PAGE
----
- Last Updated on Tuesday, 06 July 2010 15:15
- Published on Tuesday, 06 July 2010 15:15
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Claims it can save up to 30 percent on schools’ utility costs
The King George School Board is mulling a proposal from a company that says it can save the division 20 percent to 30 percent on its utility costs, proposing a net savings to the division of $4.2 million over the next 10 years.
The company, Energy Education, Inc., estimates that over the 10-year timeframe, the division would pay about $869,383 toward the company’s program costs, including $600,000 in fees to the company, $205,600 for a stipend/salary for a part-time position of an ‘energy education specialist,’ $31,000 for conference travel for that person hired, and about $32,783 for software costs.
A commitment to energy conservation would need to be made by the division leadership and its employees in order to reap savings on utility bills, which in King George are primarily electricity costs for lighting, heating and cooling.
Energy Education, Inc. provides such a program. Its proposal booklet estimates $4.2 million in division utility savings over the next 10 years. That baseline figure used is $1.4 million, taken from the 2009-10 original budget. But that figure was too high and subsequently cut last month.
Prior to the 2009-10 fiscal year’s end on June 30, the School Board’s utility line of $1,429,515 was cut by a $250,000 transfer, with School Board Chairman Lynn Pardee telling supervisors on June 1 the surplus was due to savings realized from utilities due to more efficient systems at the new high school.
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Regardless of the starting point, Energy Education, Inc. stresses that its comprehensive recommendations, when implemented, will save 20 percent to 30 percent off the division’s utility bills. The company says that allows the savings dollars to be redirected toward other programs that focus on kids.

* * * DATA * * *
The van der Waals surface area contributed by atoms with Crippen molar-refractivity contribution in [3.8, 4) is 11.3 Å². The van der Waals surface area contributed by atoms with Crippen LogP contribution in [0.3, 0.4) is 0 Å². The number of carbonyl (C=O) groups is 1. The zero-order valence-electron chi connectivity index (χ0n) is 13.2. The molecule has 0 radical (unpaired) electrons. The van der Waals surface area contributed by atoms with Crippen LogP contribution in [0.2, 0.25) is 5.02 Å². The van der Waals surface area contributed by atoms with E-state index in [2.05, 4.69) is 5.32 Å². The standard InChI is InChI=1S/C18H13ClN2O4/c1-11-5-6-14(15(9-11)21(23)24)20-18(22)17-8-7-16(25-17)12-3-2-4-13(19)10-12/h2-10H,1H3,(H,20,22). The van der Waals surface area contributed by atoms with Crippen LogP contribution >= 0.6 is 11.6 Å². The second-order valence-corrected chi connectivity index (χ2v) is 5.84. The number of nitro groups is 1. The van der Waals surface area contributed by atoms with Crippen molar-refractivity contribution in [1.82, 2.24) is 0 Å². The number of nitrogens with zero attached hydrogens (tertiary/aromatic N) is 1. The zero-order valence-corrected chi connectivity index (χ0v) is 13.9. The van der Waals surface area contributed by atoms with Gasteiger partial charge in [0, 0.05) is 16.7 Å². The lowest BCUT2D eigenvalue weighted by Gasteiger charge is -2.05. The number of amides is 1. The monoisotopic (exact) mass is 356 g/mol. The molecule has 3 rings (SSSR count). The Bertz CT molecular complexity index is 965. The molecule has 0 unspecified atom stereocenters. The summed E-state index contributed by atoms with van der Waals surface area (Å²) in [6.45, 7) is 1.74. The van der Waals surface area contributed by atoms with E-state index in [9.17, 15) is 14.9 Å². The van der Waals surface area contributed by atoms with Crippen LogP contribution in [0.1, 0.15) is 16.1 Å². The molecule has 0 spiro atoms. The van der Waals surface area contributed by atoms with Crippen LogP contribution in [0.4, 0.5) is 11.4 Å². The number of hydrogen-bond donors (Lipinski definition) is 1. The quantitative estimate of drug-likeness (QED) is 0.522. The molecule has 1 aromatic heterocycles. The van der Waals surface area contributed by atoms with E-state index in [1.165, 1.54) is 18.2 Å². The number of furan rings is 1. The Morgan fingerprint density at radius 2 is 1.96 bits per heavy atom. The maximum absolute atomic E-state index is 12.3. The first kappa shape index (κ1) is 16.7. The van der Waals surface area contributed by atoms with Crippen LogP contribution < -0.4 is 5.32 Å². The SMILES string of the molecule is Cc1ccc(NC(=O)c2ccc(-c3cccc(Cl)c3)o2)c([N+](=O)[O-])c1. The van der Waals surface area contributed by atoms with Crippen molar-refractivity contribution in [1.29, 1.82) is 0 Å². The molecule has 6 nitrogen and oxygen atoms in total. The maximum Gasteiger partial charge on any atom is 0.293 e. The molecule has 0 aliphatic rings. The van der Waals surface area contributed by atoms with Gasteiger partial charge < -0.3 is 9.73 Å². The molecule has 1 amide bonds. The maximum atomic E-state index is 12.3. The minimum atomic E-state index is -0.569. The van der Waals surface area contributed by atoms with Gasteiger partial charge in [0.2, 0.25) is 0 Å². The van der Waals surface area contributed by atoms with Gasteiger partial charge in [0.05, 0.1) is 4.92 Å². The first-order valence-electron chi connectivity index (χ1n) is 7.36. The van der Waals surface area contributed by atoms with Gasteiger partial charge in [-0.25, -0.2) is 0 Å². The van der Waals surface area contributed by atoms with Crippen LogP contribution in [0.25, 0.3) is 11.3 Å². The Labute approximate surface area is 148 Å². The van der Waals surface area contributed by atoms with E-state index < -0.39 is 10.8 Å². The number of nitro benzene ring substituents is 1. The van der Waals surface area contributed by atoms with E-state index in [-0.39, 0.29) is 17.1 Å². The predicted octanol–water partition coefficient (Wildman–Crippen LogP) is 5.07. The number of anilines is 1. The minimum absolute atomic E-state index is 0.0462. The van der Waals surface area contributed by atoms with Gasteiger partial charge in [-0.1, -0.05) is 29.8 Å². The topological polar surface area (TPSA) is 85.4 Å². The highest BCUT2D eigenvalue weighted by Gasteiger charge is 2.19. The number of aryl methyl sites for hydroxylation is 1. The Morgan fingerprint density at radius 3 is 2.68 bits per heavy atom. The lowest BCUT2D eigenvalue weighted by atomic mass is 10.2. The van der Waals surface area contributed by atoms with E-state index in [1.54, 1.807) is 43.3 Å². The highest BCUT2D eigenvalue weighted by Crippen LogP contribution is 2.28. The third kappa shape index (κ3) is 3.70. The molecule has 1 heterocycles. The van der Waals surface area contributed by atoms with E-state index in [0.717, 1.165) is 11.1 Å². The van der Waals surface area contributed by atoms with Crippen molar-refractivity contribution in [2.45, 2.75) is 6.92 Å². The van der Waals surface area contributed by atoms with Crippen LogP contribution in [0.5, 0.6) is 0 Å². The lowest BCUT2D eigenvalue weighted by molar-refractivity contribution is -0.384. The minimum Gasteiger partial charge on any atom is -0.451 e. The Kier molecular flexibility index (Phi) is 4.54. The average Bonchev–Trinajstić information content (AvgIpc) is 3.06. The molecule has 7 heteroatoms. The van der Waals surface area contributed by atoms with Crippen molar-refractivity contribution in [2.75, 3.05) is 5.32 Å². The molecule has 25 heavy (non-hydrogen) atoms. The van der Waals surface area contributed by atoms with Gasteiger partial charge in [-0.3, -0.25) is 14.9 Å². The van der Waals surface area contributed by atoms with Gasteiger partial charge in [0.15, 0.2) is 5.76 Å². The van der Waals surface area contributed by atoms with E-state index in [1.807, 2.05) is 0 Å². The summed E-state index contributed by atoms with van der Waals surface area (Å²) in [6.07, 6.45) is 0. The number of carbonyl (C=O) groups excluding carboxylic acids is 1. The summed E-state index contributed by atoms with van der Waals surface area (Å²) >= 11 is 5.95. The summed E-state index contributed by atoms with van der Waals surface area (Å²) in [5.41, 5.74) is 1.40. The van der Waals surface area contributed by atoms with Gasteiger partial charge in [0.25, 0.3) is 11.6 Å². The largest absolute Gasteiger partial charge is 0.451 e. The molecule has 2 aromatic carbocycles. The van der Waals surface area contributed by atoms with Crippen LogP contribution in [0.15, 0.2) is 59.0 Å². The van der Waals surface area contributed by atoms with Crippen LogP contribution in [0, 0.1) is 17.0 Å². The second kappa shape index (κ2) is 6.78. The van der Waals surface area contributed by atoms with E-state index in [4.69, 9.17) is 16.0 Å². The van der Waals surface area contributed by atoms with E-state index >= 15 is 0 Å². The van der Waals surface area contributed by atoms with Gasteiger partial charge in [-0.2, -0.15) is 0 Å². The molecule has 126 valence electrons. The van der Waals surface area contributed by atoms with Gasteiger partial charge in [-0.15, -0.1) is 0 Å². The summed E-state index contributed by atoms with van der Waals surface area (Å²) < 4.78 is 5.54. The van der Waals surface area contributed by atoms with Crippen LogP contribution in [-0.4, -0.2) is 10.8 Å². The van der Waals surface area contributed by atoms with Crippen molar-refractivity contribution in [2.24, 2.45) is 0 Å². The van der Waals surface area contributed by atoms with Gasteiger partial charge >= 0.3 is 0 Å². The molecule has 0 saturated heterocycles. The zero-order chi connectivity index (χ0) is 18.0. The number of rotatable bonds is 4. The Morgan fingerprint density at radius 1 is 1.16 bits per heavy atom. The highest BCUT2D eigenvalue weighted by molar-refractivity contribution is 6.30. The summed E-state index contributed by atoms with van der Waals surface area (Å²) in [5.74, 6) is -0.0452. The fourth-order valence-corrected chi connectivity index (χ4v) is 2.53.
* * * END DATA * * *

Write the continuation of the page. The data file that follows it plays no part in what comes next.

Two retired school division superintendents, Carl O’Dell and Blaine Dugan, pitched the presentation at last week’s meeting on June 28, telling the School Board about their current jobs with Energy Education, Inc., an energy management company that specializes in implementing people-driven conservation programs.
The company guarantees that the annual energy savings by the division will cover the cost of implementing its energy program, or it will refund the difference.
The firm incorporates use of software to measure, manage and save costs by tracking utility usage and costs.
The company requires the division to hire and maintain a new position for an energy-education-specialist, saying it could be part-time at a first-year annualized salary of $18,000, which it says includes $5,000 for night, weekend and holiday work.
The firm would provide its process free to the division for the first four months. During that ‘fast track’ period, the company would assist the school division in filling the new position, including helping with posting and interviewing, and saying the selection would be a joint decision.
Including all costs, the net savings to the school division is estimated at $36,000 alone for those first four months. At the end of that initial four-month period, the supplied software must be paid for at a cost of $13,950. In addition, the division would begin paying $150,000 to the company for each of the next four years, along with an estimated $3,000 for its new energy education specialist to travel to Energy Education, Inc. conferences, and about $2,100 annually for software fees after the initial purchase noted.
After four years of payments adding up to $600,000 to Energy Education, Inc., the company says that it would continue to provide support with their engineers’ rotating visits, as long as the program is kept in place, supplying data with the software and the division’s energy education specialist, and that person’s participation in their conferences.
Energy Education, Inc. says its management process trains client personnel to implement behavioral and organizational changes that substantially reduce energy consumption without having to buy new equipment.